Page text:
What should I do if my physician has a complete and unwavering opposition to medical marijuana?
Although more doctors are open to the use of medical marijuana by 420id in Missouri, not all doctors believe that cannabis is a viable option for medical purposes. Some doctors may remain skeptical, but they'll need more evidence or believe cannabis has more efficacy than other drugs for certain conditions. Some doctors may have been raised in an era where cannabis was considered "bad" and aren't likely to change their mind. This can be discussed by your family doctor.
1. You can ask them about medical cannabis.
If you haven't yet spoken to your doctor about medical marijuana, it's an an excellent way to find out what their opinions are on this topic. People who are sceptical or apathetic about medical cannabis might be trying to discourage people from using the drug. You might also find them uninformed or lack of knowledge about the subject. Even though they are doctors, it doesn't mean that they aren't prone to blind spots or irrational reasons for medical marijuana.
It's likely that your doctor might discuss medical marijuana for you, If they're open to it. Also, if they haven't gone beyond the curriculum they were taught in medical school, they might be willing to discuss the Endocannabinoid System (ECS) to you. This is a good indicator!
2. Inform your doctor whether your current medication is having a negative effect or has no impact.
Are you a consumer of opioids prescribed by a doctor? Do you use sedatives? Perhaps a strong anti-inflammatory medication (e.g., Flurbiprofen, steroids in high doses, or Ibuprofen) might be effective. Do these medicines have minimal or no effect or worsening your symptoms? If you feel one of these drugs is producing little or no impact on your symptoms, or making your symptoms worse, consult your doctor. They may be more tolerant to the use of medical marijuana. Cannabis is more secure than opioids and sedatives and it's also less addictive.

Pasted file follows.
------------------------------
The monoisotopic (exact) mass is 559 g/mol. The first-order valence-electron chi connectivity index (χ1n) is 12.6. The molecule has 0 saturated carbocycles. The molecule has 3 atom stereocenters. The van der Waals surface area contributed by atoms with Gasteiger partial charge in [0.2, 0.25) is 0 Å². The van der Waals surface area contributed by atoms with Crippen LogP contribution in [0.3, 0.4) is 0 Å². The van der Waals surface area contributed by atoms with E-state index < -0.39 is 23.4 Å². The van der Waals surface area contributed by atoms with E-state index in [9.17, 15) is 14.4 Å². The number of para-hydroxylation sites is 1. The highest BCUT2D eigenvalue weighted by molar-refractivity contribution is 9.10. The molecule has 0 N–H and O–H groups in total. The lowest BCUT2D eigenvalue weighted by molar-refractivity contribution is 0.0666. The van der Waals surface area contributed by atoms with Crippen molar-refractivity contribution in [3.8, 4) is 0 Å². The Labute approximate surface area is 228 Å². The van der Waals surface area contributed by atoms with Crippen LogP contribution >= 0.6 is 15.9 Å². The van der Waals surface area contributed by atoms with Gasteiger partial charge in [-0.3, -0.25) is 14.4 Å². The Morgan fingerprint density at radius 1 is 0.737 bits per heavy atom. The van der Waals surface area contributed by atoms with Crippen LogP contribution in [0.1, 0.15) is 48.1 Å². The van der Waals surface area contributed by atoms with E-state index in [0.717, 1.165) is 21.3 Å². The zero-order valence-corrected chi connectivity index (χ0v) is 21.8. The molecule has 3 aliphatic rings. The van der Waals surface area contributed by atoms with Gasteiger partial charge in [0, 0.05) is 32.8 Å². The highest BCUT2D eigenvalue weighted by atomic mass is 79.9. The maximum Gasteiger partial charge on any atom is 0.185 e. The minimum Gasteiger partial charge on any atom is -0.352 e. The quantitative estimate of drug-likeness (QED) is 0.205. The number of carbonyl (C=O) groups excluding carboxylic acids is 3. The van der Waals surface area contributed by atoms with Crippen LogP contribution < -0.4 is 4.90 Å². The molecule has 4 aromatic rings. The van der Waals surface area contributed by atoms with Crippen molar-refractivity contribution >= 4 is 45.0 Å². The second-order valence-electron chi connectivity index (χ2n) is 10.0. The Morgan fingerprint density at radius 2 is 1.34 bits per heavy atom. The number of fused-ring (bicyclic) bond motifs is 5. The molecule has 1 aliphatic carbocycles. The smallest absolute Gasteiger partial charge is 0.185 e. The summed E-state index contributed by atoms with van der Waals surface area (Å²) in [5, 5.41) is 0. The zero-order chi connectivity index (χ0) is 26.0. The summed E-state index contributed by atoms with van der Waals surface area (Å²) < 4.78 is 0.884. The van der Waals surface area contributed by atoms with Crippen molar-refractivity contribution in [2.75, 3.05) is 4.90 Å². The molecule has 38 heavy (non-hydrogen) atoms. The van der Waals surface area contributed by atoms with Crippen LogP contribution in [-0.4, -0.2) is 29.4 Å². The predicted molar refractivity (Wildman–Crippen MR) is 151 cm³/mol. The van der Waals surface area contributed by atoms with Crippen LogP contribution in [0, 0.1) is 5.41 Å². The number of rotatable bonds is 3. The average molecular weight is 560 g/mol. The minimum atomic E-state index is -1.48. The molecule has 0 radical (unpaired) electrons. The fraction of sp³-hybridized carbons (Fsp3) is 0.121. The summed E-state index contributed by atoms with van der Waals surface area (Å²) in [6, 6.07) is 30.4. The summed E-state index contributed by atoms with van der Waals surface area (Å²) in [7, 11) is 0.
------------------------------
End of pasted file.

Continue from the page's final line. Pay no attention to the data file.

3. Some doctors are skeptical of medical marijuana
Many doctors are not convinced that cannabis is a viable option to treat a patient unless they have conducted numerous clinical trials. There is not enough evidence to support cannabis' use for different conditions. However there are numerous medical benefits, like chronic inflammation and autoimmune disorders.
If your primary physician isn't convinced or unable to reconsider, it might be worth seeking alternative medical advice. This will enable you to obtain medical treatments that you are interested in. Your doctor isn't the only person who can help you.
4. Find out about federal laws regarding medical marijuana
Some doctors are afraid to recommend medical marijuana since it's a federally prohibited drug. They could lose their licenses, and be arrested if they suggest medical marijuana.
While this is understandable we urge you to investigate the laws in your state. There are many states with medical marijuana programs that are operational. The program allows doctors to prescribe cannabis for a variety of (usually) qualified conditions. Check with your doctor to see whether your state permits patients with your condition to access medical marijuana treatment.
5. They're strictly a family physician - look elsewhere
Certain doctors might not permit medical marijuana to be used in their practice to preserve their reputation in the community.
For more information please visit: https://www.420id.com/missouri-medical-marijuana/missouri-pro/
10646 Baptist Church Rd, St. Louis, MO 63128, United States
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